Smoking reduction and cessation for people with schizophrenia Identify smokers 1 Many people with schizophrenia smoke and smoke heavily, resulting in significantRoyal Australian College of General Practitionershealth and lifestyle problems. Smoking reduction and cessation is complicatedbecause smoking may alleviate some of their psychiatric symptoms and lessen theside-effects o
Compliance.lsuhscshreveport.eduesTABLIsHeD PATIenT LeveL-Iv (99214) vIsIT worksHeeT
Think level IV if you do any of the following at a patient visit: • See a new problem with uncertain prognosis (e.g., lump in breast); • See a complicated injury (e.g., fall with loss of consciousness); • Spend more than 25 minutes with a patient.
To confirm that it’s a level-IV visit, check the requirements below.
Your documentation must have two of the following three elements.
1. HISTORY: Include all of the following: l HISTORY OF PRESENT ILLNESS: Four elements (location, quality, severity, duration, timing, context, modifying factors or associated symptoms) or the status of at least three chronic conditions l PAST HISTORY: One item (medical, family or social – e.g., non-smoker) 2. EXAM: Include five organ systems.
l Examination of affected body area and at least four other symptomatic-related organ systems 3. MEDICAL DECISION MAKING: Meet the requirements for at least two of the following: • New problem, additional work-up planned = 4 points • New problem, no work-up planned = 3 points • Established problem, worsening = 2 points • Established problem, stable = 1 point • Independent review of X-ray, ECG or blood work = 2 points • Order or review procedural test (e.g., ECG, spirometry or EGD) = 1 point • Review and summarize old records or discuss case with another provider = 2 points l RISK: One of the following required • One chronic illness with mild exacerbation • Previously undiagnosed new problem of uncertain prognosis (e.g., breast lump or chest pain) • Acute complicated injury (e.g., head injury with loss of consciousness) TIME-BASED BILLING
The visit must meet the following requirements:
l Total visit time: 25 minutes or more
l Counseling time: More than half of the total visit time
LeveL-Iv esTABLIsHeD PATIenT exAmPLes
The six documented cases below qualify as level-IV visits. The two key qualifying components are noted in parentheses at the top of each case. As you’ll see, it’s not the length of the documentation but the content that is important.
(HPI and new problem/X-ray)
(HPI and new problem/uncertain prognosis)
CC: Ankle pain
CC: Chest pain
HPI: 35-year-old male with sharp pain in left ankle. It began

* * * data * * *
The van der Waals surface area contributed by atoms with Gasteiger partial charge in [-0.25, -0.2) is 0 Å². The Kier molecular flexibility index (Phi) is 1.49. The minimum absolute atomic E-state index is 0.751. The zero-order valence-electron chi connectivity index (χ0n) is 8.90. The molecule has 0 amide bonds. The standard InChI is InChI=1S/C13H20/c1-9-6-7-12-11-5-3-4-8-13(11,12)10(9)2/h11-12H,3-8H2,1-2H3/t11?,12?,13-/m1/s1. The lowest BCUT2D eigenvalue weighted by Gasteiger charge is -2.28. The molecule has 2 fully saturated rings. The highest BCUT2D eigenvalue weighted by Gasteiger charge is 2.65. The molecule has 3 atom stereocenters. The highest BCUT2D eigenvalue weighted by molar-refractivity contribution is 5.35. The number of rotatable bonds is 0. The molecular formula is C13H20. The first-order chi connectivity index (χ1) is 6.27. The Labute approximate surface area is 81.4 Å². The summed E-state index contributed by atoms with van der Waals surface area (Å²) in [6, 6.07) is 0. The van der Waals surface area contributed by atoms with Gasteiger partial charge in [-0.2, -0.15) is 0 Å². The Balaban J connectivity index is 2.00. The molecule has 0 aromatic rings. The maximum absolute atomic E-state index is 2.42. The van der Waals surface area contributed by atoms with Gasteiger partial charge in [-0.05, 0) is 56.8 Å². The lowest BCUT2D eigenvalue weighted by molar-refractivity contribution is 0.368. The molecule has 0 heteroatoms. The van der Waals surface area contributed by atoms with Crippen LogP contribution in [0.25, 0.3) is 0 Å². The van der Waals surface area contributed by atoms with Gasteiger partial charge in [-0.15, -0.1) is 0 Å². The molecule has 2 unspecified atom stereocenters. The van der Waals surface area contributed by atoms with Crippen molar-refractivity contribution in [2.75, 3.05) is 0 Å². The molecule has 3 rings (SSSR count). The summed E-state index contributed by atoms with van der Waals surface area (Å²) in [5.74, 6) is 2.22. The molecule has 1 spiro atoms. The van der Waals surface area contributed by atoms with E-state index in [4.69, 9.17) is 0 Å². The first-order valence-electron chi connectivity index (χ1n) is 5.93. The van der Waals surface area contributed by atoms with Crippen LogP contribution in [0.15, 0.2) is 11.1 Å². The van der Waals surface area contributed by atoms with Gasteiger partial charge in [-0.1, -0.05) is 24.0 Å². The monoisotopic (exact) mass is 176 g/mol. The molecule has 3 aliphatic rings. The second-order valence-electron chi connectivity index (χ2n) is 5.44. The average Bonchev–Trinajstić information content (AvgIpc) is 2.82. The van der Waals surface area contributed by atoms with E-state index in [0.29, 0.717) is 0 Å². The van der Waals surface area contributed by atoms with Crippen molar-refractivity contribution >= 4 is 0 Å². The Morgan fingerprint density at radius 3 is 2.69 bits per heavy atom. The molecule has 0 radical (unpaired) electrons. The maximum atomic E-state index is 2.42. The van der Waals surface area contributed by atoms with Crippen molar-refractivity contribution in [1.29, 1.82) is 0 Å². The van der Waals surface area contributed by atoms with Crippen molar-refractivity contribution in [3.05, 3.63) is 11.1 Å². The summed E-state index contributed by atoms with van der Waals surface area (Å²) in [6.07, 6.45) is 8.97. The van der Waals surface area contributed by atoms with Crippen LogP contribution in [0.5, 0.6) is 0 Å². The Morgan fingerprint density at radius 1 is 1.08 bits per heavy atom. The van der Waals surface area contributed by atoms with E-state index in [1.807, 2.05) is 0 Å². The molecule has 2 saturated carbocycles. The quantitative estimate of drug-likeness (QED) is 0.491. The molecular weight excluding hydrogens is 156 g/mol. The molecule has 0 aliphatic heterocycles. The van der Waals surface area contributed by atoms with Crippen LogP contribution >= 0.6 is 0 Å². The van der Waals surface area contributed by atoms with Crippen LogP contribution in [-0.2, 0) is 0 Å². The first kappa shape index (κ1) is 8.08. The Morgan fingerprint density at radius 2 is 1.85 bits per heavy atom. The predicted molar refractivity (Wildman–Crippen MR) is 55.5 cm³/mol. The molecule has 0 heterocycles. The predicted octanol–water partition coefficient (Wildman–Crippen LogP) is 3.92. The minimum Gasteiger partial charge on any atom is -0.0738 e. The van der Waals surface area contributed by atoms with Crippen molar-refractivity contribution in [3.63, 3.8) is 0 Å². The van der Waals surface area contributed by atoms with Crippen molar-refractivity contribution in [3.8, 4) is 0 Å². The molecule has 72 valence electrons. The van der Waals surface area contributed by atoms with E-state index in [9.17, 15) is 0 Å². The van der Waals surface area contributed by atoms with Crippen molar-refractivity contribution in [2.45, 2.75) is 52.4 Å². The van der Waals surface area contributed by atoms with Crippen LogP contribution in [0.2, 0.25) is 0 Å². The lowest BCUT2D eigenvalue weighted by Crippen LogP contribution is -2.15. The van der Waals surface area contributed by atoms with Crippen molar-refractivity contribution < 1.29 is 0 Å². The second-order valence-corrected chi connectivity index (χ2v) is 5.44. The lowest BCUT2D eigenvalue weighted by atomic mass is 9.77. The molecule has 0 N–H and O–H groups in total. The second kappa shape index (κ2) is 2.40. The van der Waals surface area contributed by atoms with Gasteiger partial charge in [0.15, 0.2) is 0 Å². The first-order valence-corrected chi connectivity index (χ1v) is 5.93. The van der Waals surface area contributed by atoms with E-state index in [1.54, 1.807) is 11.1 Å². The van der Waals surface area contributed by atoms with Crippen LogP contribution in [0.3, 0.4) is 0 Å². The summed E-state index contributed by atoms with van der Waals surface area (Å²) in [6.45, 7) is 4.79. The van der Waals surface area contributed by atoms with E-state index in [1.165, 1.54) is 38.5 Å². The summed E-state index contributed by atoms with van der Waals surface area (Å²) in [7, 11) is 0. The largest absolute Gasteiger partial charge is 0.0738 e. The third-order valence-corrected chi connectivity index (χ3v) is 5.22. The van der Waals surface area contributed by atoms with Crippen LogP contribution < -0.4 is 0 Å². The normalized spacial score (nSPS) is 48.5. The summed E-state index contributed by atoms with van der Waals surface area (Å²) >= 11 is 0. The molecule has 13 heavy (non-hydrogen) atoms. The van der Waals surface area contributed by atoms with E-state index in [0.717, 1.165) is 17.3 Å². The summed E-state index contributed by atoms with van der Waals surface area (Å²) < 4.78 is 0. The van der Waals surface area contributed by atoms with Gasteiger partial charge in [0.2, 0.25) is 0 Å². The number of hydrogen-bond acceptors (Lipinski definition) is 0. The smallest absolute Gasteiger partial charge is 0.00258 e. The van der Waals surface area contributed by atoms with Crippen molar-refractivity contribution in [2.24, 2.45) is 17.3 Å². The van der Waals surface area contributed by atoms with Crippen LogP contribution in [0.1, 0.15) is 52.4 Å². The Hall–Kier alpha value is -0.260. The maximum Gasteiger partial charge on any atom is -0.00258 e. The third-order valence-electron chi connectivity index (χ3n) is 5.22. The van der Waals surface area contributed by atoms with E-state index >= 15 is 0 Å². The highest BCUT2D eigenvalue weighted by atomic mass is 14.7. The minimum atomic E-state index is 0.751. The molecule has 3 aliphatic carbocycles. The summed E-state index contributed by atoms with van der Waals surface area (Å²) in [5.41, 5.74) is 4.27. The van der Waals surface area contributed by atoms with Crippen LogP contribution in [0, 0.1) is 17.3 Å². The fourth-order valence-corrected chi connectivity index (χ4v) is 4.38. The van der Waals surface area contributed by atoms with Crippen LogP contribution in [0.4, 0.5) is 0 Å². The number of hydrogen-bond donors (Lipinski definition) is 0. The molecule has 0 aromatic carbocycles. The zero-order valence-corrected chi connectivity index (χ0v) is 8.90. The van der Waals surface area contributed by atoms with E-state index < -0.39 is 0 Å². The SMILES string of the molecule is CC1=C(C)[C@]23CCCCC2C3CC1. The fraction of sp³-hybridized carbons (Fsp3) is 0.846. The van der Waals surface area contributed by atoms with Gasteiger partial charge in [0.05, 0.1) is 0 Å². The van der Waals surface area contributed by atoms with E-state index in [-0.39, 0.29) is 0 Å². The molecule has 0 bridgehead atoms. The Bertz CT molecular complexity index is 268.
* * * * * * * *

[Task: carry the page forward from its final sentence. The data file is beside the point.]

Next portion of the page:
HPI: 58-year-old female with intermittent, sharp chest pain
two weeks ago and has gotten worse in the past three days.
over two weeks. Episodes last 10 minutes at a time. Pain PH: Left ankle injury due to football in 1999.
ROS: No neurological symptoms. No rashes.
PH: Non-smoker, no family history of cardiovascular
EXAM: Pain with palpation over medial malleolus. No
bruising. Range of motion good but produces pain. Neuro
ROS: No shortness of breath. No reflux.
EXAM: Vitals: BP 120/80, P 65
DATA: Ankle X-ray ordered. I reviewed results personally and
found no signs of fracture or dislocation.
A/P: Left ankle pain, likely strain or tendonitis. Referred to
A/P: Chest pain. ECG and stress test ordered. Follow up
sports medicine department to evaluate and treat.
(HPI and exam)
(HPI and chronic illness mild exacerbation/testing)
CC: Shortness of breath
HPI: 75-year-old male with productive cough for five days,
HPI: 60-year-old female with emphysema and increased
worse at night. Patient also has fever and chest pain. Patient shortness of breath over past five days. She uses albuterol using cough syrup without improvement.
and ipratropium three to four times per day, which helps. PH: Non-smoker.
ROS: Denies shortness of breath or heart palpitations.
PH: Former smoker.
EXAM: Vitals: temp 101.5, BP 140/80
ROS: Denies chest pain or fever.
EXAM: Vitals WNL
Chest: rhonchi bibasilar, pain on deep inspiration A/P: Emphysema with mild exacerbation. Requested chest
X-ray, electrocardiogram and complete blood count. Will
A/P: Acute bronchitis. Rx: Azithromycin, expectorant. Follow
up as needed.
(Three chronic, stable illnesses)
CC: Follow-up on medical problems
HPI: 53-year-old male with depression and some anxiety
HPI: 63-year-old male with hypertension. Blood pressure
issues. Denies suicidal ideations. Has taken alprazolam in has been controlled. Denies headache. His emphysema is stable, but he does get mildly short of breath with activity. EXAM: Vitals: BP 120/80, P 63
His hypothyroidism is now stable. Recent thyroid stimulating hormone testing was normal.
PH: Not smoking.
A/P: Depression. Had long discussion with patient and
counseled him on exacerbating factors and treatment
ROS: Noted above.
EXAM: Vitals: BP 138/78
Total visit time 25 minutes, counseling time 15 minutes.
Chest: Clear to auscultation
CV: Regular rhythm and rate
A/P: Hypertension, stable, continue meds.
Emphysema, stable, continue meds.
Hypothyroidism, stable, continue meds.
Developed by Thomas A. Waller, MD, Mayo Clinic Department of Family Medicine, Jacksonville, Fla. Copyright 2006 American Academy of Family Physicians. Physicians may photocopy or adapt for use in their own practices; all other rights reserved. “Coding Level-IV Visits Without Fear.” Waller TA. Fam Pract Manag. February 2006:34-38, http://www.aafp.org/fpm/20060200/34codi.html.
Services by Pharmacy PGD Xifaxanta PGDXifaxanta can be supplied by Pharmacists without a doctor’s prescription through a patient group direction (PGD) from the ‘Pharmacy PGD’ website, www.pharmacypgd.co.uk. Training is all online. Once Pharmacists are trained, the forms and leaflets needed to start using the PGD can be printed from the website. Pharmacists can train and start using PGDs in